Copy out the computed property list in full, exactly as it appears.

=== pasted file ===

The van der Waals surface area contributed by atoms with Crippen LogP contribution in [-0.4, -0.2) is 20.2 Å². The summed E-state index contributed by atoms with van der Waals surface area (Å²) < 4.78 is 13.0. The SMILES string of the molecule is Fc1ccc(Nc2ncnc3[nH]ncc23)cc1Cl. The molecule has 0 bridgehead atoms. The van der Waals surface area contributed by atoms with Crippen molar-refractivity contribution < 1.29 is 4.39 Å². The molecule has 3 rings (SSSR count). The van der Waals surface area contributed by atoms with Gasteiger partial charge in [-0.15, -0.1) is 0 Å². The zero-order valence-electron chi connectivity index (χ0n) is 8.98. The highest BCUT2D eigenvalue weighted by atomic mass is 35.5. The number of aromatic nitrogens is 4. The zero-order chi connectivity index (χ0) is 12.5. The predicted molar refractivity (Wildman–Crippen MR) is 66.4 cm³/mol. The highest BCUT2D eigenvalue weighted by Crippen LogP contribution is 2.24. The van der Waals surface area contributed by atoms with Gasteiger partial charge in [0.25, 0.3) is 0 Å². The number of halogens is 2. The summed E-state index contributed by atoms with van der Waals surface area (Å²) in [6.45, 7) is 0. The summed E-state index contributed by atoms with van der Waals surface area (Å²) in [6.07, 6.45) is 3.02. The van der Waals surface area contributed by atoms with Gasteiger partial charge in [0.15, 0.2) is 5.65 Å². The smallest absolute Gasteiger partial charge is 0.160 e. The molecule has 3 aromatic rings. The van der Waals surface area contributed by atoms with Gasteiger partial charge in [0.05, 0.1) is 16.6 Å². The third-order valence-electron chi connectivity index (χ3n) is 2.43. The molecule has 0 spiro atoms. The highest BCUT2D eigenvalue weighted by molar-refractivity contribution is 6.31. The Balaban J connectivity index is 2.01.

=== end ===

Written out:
The van der Waals surface area contributed by atoms with Crippen LogP contribution in [-0.4, -0.2) is 20.2 Å². The summed E-state index contributed by atoms with van der Waals surface area (Å²) < 4.78 is 13.0. The SMILES string of the molecule is Fc1ccc(Nc2ncnc3[nH]ncc23)cc1Cl. The molecule has 0 bridgehead atoms. The van der Waals surface area contributed by atoms with Crippen molar-refractivity contribution < 1.29 is 4.39 Å². The molecule has 3 rings (SSSR count). The van der Waals surface area contributed by atoms with Gasteiger partial charge in [-0.15, -0.1) is 0 Å². The zero-order valence-electron chi connectivity index (χ0n) is 8.98. The highest BCUT2D eigenvalue weighted by atomic mass is 35.5. The number of aromatic nitrogens is 4. The zero-order chi connectivity index (χ0) is 12.5. The predicted molar refractivity (Wildman–Crippen MR) is 66.4 cm³/mol. The highest BCUT2D eigenvalue weighted by Crippen LogP contribution is 2.24. The van der Waals surface area contributed by atoms with Gasteiger partial charge in [0.25, 0.3) is 0 Å². The number of halogens is 2. The summed E-state index contributed by atoms with van der Waals surface area (Å²) in [6.45, 7) is 0. The summed E-state index contributed by atoms with van der Waals surface area (Å²) in [6.07, 6.45) is 3.02. The van der Waals surface area contributed by atoms with Gasteiger partial charge in [0.15, 0.2) is 5.65 Å². The smallest absolute Gasteiger partial charge is 0.160 e. The molecule has 3 aromatic rings. The van der Waals surface area contributed by atoms with Gasteiger partial charge in [0.05, 0.1) is 16.6 Å². The third-order valence-electron chi connectivity index (χ3n) is 2.43. The molecule has 0 spiro atoms. The highest BCUT2D eigenvalue weighted by molar-refractivity contribution is 6.31. The Balaban J connectivity index is 2.01.